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New Year, new beginnings, same boring food...

By Executive Chef Sean Dunn

Provisions and Taproom, Groveland Hotel

I will not lie to you; this is my first column. Matter of fact, if you were to ask any of my English teachers from high school or college if they thought this was ever possible, once the laughter died down and the tears were dried, I am confident their answer would be “no”.

So, let us jump down this rabbit hole, shall we?

Most of you have heard the cooking term al dente which means “to the tooth.” Al Osso means “to the bone” and if you have met me I do believe you will agree, that describes my personality quite well.

If you have not met me yet, here are the cliff notes. I have been a chef in some form for over 20 years, I have owned or been a partner in 3 restaurants, a winery, and a catering business. I have been a dishwasher, a prep chef, a food and beverage director and a restaurant consultant. What that means is that after all this time as a chef I have several core beliefs: I have a big heart by nature, and I am a pessimist from nurture. Most people are consciously obtuse to other issues or beliefs, I am old enough to know my physical limitations but still brash enough to let my ego talk and I know that the only constant in this world is change (and people hate change).

I promise that I will write and say some things that you may not agree with. I will provide opinions and truth that will challenge your comfort. I will be straightforward in telling you what the service industry endures and how your expectations cause us angst.. I will be a proponent for change in your thinking, your perceptions and your knowledge of food. I could make you laugh; I might make you cry, but I hope I always make you think (about food mostly). Which brings us to the point of this article, your boring food!

That is right, I said it, your food is boring, mundane, the same as when you were a child, same seasoning, same method of preparation, in some instances the same pan that your parents or grandparents is boring.

Now it is not entirely your fault if you grew up like me. Julia Child was barely a household name and most of what she cooked was that hoity toity French stuff that was for special occasions and such.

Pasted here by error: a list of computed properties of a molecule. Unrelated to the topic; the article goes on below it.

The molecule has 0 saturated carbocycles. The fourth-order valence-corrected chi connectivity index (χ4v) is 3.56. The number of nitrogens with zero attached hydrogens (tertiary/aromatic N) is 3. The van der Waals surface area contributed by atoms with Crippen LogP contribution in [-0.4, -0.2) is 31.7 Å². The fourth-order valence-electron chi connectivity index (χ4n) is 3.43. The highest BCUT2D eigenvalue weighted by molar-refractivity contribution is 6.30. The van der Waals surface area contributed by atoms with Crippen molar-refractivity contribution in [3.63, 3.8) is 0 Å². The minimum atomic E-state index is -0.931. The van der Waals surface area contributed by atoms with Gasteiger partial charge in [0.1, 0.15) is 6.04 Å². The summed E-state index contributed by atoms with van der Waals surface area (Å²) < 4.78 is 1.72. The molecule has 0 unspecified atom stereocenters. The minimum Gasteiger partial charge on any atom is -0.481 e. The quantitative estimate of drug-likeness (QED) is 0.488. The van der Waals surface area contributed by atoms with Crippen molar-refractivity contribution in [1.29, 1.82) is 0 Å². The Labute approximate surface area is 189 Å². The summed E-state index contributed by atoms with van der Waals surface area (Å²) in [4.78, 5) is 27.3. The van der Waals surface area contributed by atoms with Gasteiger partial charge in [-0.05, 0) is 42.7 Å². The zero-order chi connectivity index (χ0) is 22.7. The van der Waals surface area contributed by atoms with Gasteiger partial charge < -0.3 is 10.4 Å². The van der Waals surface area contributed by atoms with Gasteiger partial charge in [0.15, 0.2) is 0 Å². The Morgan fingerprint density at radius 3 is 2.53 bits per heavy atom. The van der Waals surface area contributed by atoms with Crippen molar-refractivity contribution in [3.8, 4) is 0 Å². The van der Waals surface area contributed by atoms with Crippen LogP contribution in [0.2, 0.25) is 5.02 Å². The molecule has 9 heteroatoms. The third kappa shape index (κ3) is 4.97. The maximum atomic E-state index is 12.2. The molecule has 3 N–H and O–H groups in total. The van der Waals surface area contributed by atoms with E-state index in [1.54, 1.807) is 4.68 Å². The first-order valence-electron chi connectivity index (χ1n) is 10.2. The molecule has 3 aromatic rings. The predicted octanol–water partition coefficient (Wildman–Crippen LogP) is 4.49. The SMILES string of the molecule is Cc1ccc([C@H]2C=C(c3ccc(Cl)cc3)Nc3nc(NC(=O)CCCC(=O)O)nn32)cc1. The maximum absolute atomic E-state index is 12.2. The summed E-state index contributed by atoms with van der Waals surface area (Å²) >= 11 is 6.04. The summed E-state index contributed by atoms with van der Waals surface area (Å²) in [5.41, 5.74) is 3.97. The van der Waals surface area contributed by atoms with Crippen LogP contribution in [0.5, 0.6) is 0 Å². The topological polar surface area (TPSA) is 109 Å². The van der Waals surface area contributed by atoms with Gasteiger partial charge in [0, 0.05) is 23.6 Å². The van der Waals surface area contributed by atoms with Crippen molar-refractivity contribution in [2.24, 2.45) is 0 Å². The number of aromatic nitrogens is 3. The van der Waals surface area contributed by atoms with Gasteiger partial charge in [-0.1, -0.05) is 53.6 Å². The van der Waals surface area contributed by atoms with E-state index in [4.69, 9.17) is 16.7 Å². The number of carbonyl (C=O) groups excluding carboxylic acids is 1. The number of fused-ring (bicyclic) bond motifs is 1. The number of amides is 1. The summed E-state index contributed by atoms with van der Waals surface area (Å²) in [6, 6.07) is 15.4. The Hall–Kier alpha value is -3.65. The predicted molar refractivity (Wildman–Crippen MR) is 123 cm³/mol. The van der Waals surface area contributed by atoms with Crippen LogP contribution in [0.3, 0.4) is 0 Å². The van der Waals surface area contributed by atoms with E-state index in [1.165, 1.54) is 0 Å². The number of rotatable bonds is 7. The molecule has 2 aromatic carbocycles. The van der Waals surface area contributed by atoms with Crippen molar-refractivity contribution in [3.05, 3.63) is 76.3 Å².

If there was a cookbook in the house, it was from Betty Crocker and not Julia Child (runners up would be Better Homes and Gardens, Taste of Home or Reader’s Digest). Let’s throw in the parent who did not like garlic or onions or whatever, couple that with a lack of knowledge of flavors and how different spices finesse the flavor of food to enhance it and not overpower it and VOILA, you grow up with Shrimp Curry over white rice made with the vile and disgusting McCormick Curry powder which is 90% Turmeric (there are well over 150 curries in the world, any of which are better).

However, now you have oodles of cooking shows, celebrity chefs and the like throwing recipes at you all day long, so your excuse for bland, tasteless food is gone.

My point is this, at the start of any year we all want a happy, adventurous, and less mundane new year. We make “resolutions” to improve our health, lose weight, exercise more, take more trips to see loved ones and such, yet the most basic and essential thing that we do to keep ourselves alive every day, to nourish our brains and muscles to achieve our goals in the new year is the last thing we want to change. How can you change the flavor of your life even a little bit, if you won't change the taste in your mouth?

Change is uncomfortable when you do not know what to expect. So, let's change that.

My challenge to you this year is to try a new restaurant, cuisine, or dish once a month, be it here in Groveland or Sonora or wherever you travel to. I challenge you to learn about a new spice and where it comes from, how to use it, how it tastes, how to cook with it, its history.

I challenge you to make a new side dish for yourself, significant other or friends. I am not asking you to change the flavors of all your beloved recipes, but I am challenging you to take Grandma’s bean recipe and add some flavor that she never thought of like soy sauce, lemon grass or Nopales (if you don’t know what Nopales is, look it up, learn how to use it).

As I stated, change is difficult because of what you don’t know or are unfamiliar with. Truly the only way to effect changes in your life, be it the new year, new you or new food is to educate yourself on the changes you want to make and then take a leap of faith and try it out.

It ain’t like you don’t know your way back to Grandma's bean recipe.

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